There was no sex. There was no bad language. Overall, I wouldn't recommend this book due to the critical, missing scenes.
I received this book as a review copy from the publisher.
Okay, all together now; let's sing: I Love Lucy. The title character, Lucy Banning, is polite, intelligent, pretty, kind hearted, and mannerly. Why, she's close to perfect and therefore, lovable and deserving of our song. And that is the major flaw in this otherwise interesting historical work of fiction. The characters are rather flat.
Nonetheless, the book is enjoyable. The setting of Chicago preparing for the World's Fair allows the reader to appreciate how different times were.
Thank you to Donna Hausler at Baker Publishing for my copy. Available May 2012 at your favorite bookseller from Revell, a division of Baker Publishing Group.
Lucy Banning is a privileged young woman of the 1890's determined to do something with her life. Lucy is engaged to her childhood friend, Daniel, but when her brother, Leo, brings home Will Edwards, "a friend from Princeton" and promising young architect, Lucy has some decisions to make. With the friendship of the newest maid, Charlotte, Lucy tries to keep her activities hidden from her family and fiance, as well as keeping the secrets of those around her. Are all these secrets helping or harming the ones that she holds dear?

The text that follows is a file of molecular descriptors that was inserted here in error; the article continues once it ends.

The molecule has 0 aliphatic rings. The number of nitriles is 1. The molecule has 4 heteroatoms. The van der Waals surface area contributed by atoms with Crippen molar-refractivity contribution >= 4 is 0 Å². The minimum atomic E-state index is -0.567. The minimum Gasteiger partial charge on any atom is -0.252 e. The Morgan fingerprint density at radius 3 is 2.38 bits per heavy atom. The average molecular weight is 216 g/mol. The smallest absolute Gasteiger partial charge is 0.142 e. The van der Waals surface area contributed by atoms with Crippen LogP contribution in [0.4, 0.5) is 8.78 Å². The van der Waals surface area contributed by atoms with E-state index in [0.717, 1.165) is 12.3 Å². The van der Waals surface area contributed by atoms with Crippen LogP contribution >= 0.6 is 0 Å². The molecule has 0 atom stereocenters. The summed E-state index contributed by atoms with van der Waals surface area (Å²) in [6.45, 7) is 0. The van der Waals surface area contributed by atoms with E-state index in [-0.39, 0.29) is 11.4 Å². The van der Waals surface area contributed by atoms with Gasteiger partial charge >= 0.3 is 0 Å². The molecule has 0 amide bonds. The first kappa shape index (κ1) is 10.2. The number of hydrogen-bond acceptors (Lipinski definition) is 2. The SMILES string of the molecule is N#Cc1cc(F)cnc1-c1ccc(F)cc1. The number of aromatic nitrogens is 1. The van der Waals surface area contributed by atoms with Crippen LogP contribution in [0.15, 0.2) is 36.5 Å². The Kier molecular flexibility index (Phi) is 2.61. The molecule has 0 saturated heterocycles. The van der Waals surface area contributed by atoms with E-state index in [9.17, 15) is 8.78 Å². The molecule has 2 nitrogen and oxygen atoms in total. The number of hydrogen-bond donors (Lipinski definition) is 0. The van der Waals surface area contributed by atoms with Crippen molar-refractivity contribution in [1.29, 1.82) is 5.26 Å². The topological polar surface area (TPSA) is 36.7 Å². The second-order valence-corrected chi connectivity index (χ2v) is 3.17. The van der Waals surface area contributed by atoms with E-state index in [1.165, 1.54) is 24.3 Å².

A wonderfully paced book, that evoked memories of Upstairs, Downstairs and Downton Abbey, with the grand houses and the relationships between the servants and the grand folk of the house.
This was a really fun, and fast read. The characters were for the most part very likable though, Daniel scared me more than a bit! The character of Leo really reminded me of my brother, and wouldn't you know, his name is Leo too!
Ms. Newport has a lovely attention grabbing style, that took me quickly into the story's depths. I really enjoyed being swept into a different time and place. The I will most certainly be keeping my eyes out for more books from this author! The 1890's have always fascinated me because the setting is so different depending on location, the bustling city or the rustic country, and being set during this time is one of things things that set thing book apart and made it fresh.
Overall I would say that this was a highly enjoyable book, that I will definitely be recommending often. Lucy was a feisty character with a sort of no-nonsense approach to things, which made her a strong lead. And I look forward to visiting the Bannings again sometime soon :)
I received this book from the publisher in return for an honest review. Thanks!
About the book: This is a story of love, wealth & secrets as historic Chicago prepares for 1893 World's Fair